FGO's production from 2018 stars Ana María Martínez as Florencia, the Brazilian soprano journeying home via the Amazon river; amid the storms and cholera outbreaks, Florencia and her fellow passengers travel into a murkey combination of fantasy and reality.
These concerts are designed to conform to CDC health guidelines, including pre-performance health screenings, partitions separating singers and accompanying musicians, and the wearing of masks where possible.
Opera people, hang in there. You're being troopers and innovators and generous people despite losing the thing you love and your ability to live comfortably. It's so awful, and my heart hurts for you guys. But when you're not being live opera singers, you're still being public figures who can set a good example and be good citizens.
But now, that last card has been revoked. Live isn't currently an option, which means neither is an acoustic sound experience. Opera companies are being generous (perhaps too generous?) with their online offerings, but none of it includes that singular experience of hearing an unamplified voice carrying over an unamplified orchestra.
Online opera is all the rage, guys. And I don't know about you, but my super serious problem right now is deciding what on earth to watch in my jammies with my big wine glass and maybe some of the cookies I made as bribery tokens while my son is potty training.
As the title suggests, this podcast is about finding bits of hope even when all your gigs are cancelled because there's a global pandemic. Schmopera editor Jenna Simeonov checks in with artists as they deal in their own ways with the loss of income, loss of motivation, and even the loss of identity.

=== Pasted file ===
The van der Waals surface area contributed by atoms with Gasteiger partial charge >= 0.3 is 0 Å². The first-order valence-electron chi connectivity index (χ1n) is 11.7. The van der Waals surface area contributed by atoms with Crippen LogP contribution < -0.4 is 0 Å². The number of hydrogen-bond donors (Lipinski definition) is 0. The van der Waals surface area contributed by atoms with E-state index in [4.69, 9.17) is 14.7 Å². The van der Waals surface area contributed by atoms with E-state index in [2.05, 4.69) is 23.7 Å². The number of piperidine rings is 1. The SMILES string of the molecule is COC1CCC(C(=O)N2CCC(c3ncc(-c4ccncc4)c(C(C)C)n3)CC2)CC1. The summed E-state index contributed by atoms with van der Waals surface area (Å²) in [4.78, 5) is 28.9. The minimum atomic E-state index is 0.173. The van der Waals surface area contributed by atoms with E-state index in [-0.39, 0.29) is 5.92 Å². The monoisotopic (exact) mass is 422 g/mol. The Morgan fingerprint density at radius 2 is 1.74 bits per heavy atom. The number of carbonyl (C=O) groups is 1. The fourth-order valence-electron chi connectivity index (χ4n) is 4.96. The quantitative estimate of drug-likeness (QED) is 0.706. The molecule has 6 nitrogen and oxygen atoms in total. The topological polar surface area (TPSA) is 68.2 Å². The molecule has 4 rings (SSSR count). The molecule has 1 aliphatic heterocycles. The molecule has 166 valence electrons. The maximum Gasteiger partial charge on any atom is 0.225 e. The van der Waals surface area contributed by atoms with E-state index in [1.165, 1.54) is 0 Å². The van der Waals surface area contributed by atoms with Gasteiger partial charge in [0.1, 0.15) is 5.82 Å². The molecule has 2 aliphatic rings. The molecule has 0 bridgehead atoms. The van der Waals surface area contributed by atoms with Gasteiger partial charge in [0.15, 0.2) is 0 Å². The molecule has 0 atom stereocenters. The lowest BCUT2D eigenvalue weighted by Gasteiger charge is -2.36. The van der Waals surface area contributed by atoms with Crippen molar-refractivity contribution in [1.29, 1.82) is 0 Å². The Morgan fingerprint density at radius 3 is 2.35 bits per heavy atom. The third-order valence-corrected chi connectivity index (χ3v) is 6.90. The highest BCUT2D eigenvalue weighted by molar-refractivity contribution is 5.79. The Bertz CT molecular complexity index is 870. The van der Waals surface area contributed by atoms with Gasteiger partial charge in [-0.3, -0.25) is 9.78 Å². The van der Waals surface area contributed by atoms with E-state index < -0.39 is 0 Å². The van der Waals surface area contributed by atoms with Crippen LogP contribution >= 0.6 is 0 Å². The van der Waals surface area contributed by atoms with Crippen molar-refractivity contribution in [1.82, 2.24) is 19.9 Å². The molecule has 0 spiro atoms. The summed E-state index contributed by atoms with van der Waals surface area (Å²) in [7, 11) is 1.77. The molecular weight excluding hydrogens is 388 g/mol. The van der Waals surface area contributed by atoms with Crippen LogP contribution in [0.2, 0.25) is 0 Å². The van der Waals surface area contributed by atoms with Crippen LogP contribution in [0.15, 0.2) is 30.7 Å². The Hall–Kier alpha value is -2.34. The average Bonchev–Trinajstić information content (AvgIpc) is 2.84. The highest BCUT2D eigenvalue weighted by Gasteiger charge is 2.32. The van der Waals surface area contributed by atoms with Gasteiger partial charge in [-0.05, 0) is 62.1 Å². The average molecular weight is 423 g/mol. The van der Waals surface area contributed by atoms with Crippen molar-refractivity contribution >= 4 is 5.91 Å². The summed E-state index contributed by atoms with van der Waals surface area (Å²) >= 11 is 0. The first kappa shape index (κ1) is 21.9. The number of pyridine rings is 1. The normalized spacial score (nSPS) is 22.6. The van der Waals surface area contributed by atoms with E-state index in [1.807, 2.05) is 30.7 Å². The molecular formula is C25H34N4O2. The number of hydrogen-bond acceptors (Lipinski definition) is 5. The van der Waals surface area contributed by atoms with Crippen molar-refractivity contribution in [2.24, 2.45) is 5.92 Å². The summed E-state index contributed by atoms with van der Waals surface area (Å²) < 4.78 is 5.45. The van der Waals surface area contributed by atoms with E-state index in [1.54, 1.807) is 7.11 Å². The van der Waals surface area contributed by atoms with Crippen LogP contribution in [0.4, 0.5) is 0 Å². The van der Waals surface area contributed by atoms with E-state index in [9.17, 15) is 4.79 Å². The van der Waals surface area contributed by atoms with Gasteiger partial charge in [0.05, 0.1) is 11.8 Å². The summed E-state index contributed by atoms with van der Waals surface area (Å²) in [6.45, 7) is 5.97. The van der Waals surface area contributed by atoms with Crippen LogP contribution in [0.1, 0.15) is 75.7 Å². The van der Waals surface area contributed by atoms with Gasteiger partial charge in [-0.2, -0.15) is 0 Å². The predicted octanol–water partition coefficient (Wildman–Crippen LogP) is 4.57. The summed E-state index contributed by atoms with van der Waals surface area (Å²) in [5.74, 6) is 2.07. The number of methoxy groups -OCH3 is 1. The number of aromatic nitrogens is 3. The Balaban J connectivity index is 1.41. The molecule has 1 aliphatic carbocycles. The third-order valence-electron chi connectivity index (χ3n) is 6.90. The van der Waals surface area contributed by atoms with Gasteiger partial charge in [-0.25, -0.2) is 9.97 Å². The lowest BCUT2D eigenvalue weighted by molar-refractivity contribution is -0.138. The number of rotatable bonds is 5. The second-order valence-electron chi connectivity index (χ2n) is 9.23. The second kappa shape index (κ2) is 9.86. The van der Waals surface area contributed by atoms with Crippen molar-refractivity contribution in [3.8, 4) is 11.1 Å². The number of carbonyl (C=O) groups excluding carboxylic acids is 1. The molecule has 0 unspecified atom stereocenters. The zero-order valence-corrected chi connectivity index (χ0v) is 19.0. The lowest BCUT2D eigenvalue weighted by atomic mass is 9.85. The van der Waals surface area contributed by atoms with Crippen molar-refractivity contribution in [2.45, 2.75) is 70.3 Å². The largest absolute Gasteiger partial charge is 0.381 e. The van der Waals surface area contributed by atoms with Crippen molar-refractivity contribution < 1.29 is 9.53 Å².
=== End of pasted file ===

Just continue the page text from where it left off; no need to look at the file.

Frankly, we should all be so lucky to get real-time commentary by Pynkoski. He's endlessly interested and interesting; he even had me craning my neck to see what he was on about with this business about downbeats being up in a choreographed fencing duel. For nearly 35 years, Opera Atelier has been putting up shows that, take it or leave it, have an aesthetic that is 100% fleshed out.
This year has certainly been different, though - and maybe you’ve noticed the change in tone since I’ve gone from being Schmopera’s primary voice, to its behind-the-scenes editor and sometimes-guest author.
“Even though I was brought up speaking Irish Gaelic, it didn't occur to me to commission composers to write on Irish Gaelic texts,” says Ní Mheadhra. “Colonization does weird things to a country.”
You likely noticed that most of the stories are anonymous - but that doesn't mean I never got a name. It's a weird mix of feeling entrusted with delicate information, and feeling laden with a secret that's not mine to tell.